January 1972

Schneiderian First-Rank Symptoms and Clinical Prognostic Features in Schizophrenia

Author Affiliations

Oakland, Calif
From Department of Psychiatry, Naval Hospital, Oakland, Calif. Dr. Taylor is currently with the Division of Biological Psychiatry, Department of Psychiatry, New York Medical College.

Arch Gen Psychiatry. 1972;26(1):64-67. doi:10.1001/archpsyc.1972.01750190066012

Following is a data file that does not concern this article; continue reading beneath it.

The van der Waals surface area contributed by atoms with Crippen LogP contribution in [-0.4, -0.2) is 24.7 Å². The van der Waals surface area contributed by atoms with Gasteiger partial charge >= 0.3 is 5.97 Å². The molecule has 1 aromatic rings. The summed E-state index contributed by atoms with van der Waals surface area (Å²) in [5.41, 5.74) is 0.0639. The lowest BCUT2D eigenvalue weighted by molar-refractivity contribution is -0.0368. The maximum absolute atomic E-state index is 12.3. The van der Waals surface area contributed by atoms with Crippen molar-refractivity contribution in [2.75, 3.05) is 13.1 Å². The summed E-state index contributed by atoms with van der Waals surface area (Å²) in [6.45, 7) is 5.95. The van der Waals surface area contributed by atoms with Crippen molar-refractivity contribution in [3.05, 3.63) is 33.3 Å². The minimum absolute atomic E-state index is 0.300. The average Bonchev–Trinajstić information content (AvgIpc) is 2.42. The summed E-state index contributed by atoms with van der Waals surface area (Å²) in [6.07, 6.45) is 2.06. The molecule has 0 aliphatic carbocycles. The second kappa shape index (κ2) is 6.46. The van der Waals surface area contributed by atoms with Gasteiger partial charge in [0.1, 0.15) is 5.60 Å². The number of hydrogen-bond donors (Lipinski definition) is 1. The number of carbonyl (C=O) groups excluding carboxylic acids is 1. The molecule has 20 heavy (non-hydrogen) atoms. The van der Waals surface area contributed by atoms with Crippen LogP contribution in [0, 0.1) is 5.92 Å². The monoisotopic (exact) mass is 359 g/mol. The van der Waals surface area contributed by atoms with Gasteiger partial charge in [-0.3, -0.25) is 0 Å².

The records of 78 male patients diagnosed as schizophrenic admitted to a closed psychiatric ward were reviewed. Patient age, race, social class, response to treatment, need for somatic treatment, disposition, and final diagnosis were related to the presence or absence of schneiderian first-rank symptoms and good or poor prognostic signs. Patients exhibiting first-rank symptoms and those exhibiting poor prognostic signs were found to be suffering from the same illness. They were younger, responded less well to treatment, required further hospitalization, and more frequently received high-dose neuroleptics than the clinically heterogeneous patients exhibiting good prognostic signs and without first-rank symptoms. The use of first-rank symptoms and prognostic signs as a diagnostic checklist of schizophrenia and as predictors of response to treatment and clinical outcome is discussed.